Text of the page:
In general, while trekking breakfast may include a choice of porridge, muesli, omelet, fried or scrambled eggs with chapattis or bread.  Lunch and dinner are generally pasta, potatoes, or rice with or without cooked veggies and/or eggs.  Meat is also available, however, it is recommended to adopt a vegetarian diet.  As long as the meat is stored and cooked properly, meat dishes are also safe.  Tea, coffee, and hot chocolate are available at all meals.  Your guide will do his/her best to make sure all food is well cooked.  At some restaurants in Kathmandu, the vegetables are soaked in iodine and thus fresh salads are safe to eat.  While trekking it is best to avoid raw vegetables unless you can peel them yourself.  The rule is:  cooked, peeled, boiled – or forget it!  During the trek, you can choose what you like from the menu in the lodge.  There will also be plenty of snacks available such as biscuits, popcorn, candy bars, and soft drinks.  In some areas, you will find fresh fruit in season.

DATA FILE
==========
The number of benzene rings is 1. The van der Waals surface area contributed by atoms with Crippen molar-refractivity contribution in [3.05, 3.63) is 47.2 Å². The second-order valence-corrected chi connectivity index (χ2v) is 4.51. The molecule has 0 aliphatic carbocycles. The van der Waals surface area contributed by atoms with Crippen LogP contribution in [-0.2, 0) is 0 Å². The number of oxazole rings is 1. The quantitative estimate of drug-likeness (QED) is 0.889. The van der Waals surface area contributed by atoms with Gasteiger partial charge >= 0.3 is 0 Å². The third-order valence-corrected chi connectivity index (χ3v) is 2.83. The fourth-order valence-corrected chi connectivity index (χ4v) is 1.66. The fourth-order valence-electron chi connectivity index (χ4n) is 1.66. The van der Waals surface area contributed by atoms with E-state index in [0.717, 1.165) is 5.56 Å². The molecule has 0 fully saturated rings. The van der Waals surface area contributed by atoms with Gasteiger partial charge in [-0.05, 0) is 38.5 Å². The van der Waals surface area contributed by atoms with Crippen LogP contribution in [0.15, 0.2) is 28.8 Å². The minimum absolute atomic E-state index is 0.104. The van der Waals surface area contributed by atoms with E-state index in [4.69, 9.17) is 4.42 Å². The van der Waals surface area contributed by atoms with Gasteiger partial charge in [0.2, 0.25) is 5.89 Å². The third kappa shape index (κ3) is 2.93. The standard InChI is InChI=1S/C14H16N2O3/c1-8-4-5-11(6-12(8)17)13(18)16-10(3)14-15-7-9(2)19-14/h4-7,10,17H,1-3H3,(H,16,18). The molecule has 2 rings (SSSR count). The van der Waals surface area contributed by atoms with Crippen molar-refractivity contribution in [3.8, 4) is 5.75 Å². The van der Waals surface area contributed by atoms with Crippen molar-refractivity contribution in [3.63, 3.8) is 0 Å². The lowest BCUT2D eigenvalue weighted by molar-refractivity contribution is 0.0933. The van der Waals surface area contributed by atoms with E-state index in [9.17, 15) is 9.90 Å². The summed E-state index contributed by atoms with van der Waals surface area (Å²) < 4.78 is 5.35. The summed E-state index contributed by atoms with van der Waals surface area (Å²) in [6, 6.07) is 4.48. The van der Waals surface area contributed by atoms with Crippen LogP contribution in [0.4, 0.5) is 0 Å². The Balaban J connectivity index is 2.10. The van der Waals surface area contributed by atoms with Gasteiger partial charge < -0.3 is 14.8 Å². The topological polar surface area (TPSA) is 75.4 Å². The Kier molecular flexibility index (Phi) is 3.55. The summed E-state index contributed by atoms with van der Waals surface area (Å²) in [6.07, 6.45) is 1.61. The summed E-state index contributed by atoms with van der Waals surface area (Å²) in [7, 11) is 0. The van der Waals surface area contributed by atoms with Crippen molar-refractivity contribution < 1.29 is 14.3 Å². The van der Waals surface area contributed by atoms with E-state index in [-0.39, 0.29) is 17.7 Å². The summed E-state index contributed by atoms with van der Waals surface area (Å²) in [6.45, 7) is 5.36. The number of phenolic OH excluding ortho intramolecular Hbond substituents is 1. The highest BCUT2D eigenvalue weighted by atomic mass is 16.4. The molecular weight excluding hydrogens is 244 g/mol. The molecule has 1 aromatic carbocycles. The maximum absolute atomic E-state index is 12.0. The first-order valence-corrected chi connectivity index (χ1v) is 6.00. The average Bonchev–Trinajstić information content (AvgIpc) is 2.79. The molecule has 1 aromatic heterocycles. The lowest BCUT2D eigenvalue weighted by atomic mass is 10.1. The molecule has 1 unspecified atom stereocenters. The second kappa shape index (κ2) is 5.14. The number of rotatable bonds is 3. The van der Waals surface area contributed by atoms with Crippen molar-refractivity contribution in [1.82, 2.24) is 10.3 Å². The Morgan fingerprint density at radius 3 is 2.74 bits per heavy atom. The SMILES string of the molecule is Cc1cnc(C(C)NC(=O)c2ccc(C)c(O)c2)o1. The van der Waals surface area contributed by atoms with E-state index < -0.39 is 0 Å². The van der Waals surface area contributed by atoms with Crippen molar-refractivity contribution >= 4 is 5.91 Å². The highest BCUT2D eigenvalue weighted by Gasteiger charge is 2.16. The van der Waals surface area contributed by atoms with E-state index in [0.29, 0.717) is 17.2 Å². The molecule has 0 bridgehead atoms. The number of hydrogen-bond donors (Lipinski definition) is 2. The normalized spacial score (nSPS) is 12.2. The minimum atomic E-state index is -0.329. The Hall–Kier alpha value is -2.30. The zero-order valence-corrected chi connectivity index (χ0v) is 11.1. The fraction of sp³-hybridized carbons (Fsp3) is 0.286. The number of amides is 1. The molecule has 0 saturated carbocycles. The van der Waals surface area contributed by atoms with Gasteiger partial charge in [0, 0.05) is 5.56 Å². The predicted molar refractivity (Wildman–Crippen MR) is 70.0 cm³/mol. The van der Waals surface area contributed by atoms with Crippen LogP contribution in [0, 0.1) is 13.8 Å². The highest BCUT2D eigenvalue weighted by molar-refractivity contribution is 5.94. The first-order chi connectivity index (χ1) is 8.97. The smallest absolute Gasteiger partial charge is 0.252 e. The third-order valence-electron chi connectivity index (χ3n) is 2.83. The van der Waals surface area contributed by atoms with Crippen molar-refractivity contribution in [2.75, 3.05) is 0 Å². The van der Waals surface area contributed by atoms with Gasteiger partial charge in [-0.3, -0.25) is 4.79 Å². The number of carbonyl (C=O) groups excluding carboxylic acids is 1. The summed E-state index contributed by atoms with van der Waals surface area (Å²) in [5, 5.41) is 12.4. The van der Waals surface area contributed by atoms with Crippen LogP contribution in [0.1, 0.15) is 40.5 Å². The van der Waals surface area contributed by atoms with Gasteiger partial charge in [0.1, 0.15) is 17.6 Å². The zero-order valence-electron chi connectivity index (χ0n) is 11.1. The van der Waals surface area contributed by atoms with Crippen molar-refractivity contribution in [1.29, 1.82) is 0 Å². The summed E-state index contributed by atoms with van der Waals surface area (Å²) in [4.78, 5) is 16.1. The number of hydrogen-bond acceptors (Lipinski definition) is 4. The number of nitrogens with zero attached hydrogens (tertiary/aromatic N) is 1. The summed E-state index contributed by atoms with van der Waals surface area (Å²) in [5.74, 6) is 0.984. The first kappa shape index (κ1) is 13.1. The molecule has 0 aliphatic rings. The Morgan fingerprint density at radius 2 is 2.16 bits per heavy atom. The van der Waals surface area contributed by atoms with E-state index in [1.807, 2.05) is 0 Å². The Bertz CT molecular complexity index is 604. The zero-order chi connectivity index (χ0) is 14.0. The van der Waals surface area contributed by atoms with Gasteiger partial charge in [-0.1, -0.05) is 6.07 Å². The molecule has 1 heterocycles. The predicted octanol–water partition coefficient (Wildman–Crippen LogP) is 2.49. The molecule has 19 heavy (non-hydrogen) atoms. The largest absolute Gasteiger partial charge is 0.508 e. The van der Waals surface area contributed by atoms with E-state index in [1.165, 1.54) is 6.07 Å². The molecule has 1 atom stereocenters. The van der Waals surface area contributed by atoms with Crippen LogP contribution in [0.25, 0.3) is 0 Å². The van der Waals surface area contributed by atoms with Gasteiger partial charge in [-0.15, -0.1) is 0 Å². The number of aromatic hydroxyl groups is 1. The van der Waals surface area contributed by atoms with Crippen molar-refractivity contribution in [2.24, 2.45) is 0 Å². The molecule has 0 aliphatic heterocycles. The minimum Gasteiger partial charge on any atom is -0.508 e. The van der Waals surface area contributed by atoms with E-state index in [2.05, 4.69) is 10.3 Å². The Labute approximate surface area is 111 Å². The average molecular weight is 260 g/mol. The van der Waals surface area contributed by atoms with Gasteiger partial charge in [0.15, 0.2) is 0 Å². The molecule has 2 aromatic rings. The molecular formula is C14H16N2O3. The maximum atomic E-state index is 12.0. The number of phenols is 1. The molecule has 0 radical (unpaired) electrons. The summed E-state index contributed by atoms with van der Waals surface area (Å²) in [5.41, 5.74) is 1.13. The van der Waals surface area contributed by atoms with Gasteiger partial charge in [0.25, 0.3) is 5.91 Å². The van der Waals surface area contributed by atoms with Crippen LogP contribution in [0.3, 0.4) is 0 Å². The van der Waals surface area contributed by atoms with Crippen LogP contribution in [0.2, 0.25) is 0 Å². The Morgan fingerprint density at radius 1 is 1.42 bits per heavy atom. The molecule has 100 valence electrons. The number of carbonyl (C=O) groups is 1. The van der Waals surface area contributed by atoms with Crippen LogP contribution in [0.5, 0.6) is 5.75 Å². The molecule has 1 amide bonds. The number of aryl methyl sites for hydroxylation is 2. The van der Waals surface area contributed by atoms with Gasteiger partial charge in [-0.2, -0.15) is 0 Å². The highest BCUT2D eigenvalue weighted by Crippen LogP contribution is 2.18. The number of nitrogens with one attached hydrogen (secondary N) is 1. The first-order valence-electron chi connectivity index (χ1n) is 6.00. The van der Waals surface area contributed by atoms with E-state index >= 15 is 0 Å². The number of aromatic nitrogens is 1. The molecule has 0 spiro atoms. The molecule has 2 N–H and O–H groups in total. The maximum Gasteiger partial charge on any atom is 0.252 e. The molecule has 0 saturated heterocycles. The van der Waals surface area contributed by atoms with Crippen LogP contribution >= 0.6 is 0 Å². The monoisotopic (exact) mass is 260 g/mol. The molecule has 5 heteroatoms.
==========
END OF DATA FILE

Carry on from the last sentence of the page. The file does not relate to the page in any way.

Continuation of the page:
What if I have to cancel?

If you decide to cancel your trip, the following fees apply and are due to Imperial Expedition prior to departure when we receive written notice of your cancellation. Cancellation Fee Schedule for tours and treks:

  • 90-81 days prior to departure You forfeit half the deposit
  • 80-60 days prior to departure You forfeit the deposit
  • 59-31 days prior to departure You forfeit 50% of the total amount
  • 30 or fewer days prior to departure You forfeit the entire cost of the trip

Cancellation Fee Schedule for Climbing Trips and Expeditions:

  • 180-150 days prior to departure You forfeit
  • 149-89 days prior to departure You forfeit 50% of the total amount
  • 90 or fewer days prior to departure You forfeit the entire cost of the trip